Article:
Sections 5, 6, 7 and 8 of the Personal Data Protection Bill, 2020 provide that the data collectors will have to communicate the purpose of sharing the data with the subject person. However, section 30 of this Bill provides exemption from such sharing, if the information is required for tax purposes. It is thus clear that both NADRA and FBR can only access/collect data after the passage of the Personal Data Protection Bill and establishment of Personal Data Protection Authority of Pakistan to regulate it as provided therein. This Authority shall have the responsibility to protect the interest of the data subject and enforce protection of personal data, prevent any misuse of personal data and promote awareness of data protection.
There are bona fide apprehensions that what is the guarantee of protection of personal data by FBR and NADRA? Usman Khilji, director of an advocacy forum for digital rights in his article, Data protection law,published onJanuary 7, 2020, raised the following important issues/questions:
“The NADRA database, which holds the identity information of all citizens, has been subjected to hacking many times in the past, but there has been little transparency on the investigation of these hacks, whether an official was held responsible, and any consequences for those who failed in their responsibility of protecting citizens’ data.
This [Personal Data Protection Bill, 2020] should also cover protections against leakage of personal data of citizens, including of families of public officials such as judges, ministers and generals, which is abused for political purposes. Such breaches often occur through connivance of officials in public bodies.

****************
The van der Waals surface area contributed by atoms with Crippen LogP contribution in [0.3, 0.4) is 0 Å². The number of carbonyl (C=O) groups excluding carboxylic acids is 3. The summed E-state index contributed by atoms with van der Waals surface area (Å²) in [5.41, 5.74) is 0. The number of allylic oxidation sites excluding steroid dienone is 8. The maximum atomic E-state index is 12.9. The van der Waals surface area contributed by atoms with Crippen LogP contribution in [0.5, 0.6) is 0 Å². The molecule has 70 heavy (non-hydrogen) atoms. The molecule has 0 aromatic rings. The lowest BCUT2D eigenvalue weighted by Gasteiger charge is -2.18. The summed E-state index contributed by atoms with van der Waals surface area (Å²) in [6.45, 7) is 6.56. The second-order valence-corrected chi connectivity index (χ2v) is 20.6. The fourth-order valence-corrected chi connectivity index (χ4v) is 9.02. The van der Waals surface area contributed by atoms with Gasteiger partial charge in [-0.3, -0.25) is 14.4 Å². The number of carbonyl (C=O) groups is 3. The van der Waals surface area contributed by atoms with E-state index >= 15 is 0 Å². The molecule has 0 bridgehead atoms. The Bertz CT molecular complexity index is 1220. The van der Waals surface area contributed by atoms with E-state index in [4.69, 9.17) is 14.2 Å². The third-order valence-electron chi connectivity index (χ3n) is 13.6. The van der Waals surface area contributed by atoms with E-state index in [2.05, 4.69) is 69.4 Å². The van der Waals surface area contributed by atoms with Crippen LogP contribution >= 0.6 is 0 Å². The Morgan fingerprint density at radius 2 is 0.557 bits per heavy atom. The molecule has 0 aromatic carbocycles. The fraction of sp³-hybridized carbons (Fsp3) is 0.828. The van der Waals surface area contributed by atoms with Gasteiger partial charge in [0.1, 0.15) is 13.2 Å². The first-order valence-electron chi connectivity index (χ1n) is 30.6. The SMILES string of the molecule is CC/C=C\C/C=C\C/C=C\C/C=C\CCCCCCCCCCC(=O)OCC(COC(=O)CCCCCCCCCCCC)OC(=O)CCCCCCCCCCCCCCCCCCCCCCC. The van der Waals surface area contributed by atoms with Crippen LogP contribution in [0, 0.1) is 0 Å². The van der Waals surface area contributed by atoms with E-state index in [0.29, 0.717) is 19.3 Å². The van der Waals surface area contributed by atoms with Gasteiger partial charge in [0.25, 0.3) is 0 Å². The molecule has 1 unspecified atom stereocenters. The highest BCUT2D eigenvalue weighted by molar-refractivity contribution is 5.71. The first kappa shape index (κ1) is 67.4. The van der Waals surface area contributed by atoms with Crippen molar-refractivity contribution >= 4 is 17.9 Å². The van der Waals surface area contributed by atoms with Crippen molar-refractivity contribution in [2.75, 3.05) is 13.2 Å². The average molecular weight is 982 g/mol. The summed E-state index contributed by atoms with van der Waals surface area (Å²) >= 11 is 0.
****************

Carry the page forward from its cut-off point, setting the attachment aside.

The Bill also gives broad discretionary powers to the federal government whereby it can grant or revoke exemptions to data controllers, without a specified procedure. This also goes against the spirit of protecting data of citizens fairly”.
He suggested that instead of establishing a separate Personal Data Protection Authority of Pakistan, “The government would be better off using the already existing information commission, which functions to administer appeals under the right to information law, as is the practice in the UK under the Data Protection Act. This way, the government can utilise an existing body already working on a related matter—information requests—and legislate on its independence to avoid conflict of interest”.
In the light of above grounds (legal, technical and ethical), powers give to FBR, NADRA or any other department or agency to obtain or have real-time access of the personal data of citizens without first passage of Personal Data Protection Bill, 2020 are in violation of Article 14 of the Constitution. It is essential to first create the infrastructure/capacity dealing with offences relating to violation of privacy, secrecy and personal identity and all ancillary and connected matters, provided in draft Personal Data Protection Bill, 2020 that needs further refinement. The federal and provincial governments in the meantime must suspend the unbridled powers available to any authority working under them till the time the Personal Data Protection Bill, 2020 for protecting the privacy, security, abuse of data of citizens and all related aspects discussed above are debated publicly, before finally this law is presented to the legislators for passing in accordance with the procedure provided in the Constitution.
The writer, Advocate Supreme Court, is Adjunct Faculty at Lahore University of Management Sciences (LUMS)